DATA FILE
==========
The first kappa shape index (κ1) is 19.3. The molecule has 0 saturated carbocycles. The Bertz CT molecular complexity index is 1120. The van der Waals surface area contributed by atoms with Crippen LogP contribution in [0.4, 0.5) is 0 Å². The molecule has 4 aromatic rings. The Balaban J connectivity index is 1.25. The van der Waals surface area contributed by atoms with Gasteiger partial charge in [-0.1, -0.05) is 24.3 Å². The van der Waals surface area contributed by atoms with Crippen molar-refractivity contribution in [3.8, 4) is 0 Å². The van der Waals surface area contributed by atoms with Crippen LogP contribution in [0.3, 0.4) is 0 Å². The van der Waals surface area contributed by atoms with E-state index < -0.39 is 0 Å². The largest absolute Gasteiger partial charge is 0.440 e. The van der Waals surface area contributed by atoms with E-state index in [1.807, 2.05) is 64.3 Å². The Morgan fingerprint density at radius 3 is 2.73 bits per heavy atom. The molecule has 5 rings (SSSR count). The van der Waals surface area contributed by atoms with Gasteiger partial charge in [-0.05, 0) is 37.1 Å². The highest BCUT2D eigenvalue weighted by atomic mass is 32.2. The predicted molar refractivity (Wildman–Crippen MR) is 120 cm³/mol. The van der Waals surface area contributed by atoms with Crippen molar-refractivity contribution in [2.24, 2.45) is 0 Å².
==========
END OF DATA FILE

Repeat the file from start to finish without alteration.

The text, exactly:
The first kappa shape index (κ1) is 19.3. The molecule has 0 saturated carbocycles. The Bertz CT molecular complexity index is 1120. The van der Waals surface area contributed by atoms with Crippen LogP contribution in [0.4, 0.5) is 0 Å². The molecule has 4 aromatic rings. The Balaban J connectivity index is 1.25. The van der Waals surface area contributed by atoms with Gasteiger partial charge in [-0.1, -0.05) is 24.3 Å². The van der Waals surface area contributed by atoms with Crippen molar-refractivity contribution in [3.8, 4) is 0 Å². The van der Waals surface area contributed by atoms with Crippen LogP contribution in [0.3, 0.4) is 0 Å². The van der Waals surface area contributed by atoms with E-state index < -0.39 is 0 Å². The largest absolute Gasteiger partial charge is 0.440 e. The van der Waals surface area contributed by atoms with E-state index in [1.807, 2.05) is 64.3 Å². The Morgan fingerprint density at radius 3 is 2.73 bits per heavy atom. The molecule has 5 rings (SSSR count). The van der Waals surface area contributed by atoms with Gasteiger partial charge in [-0.05, 0) is 37.1 Å². The highest BCUT2D eigenvalue weighted by atomic mass is 32.2. The predicted molar refractivity (Wildman–Crippen MR) is 120 cm³/mol. The van der Waals surface area contributed by atoms with Crippen molar-refractivity contribution in [2.24, 2.45) is 0 Å².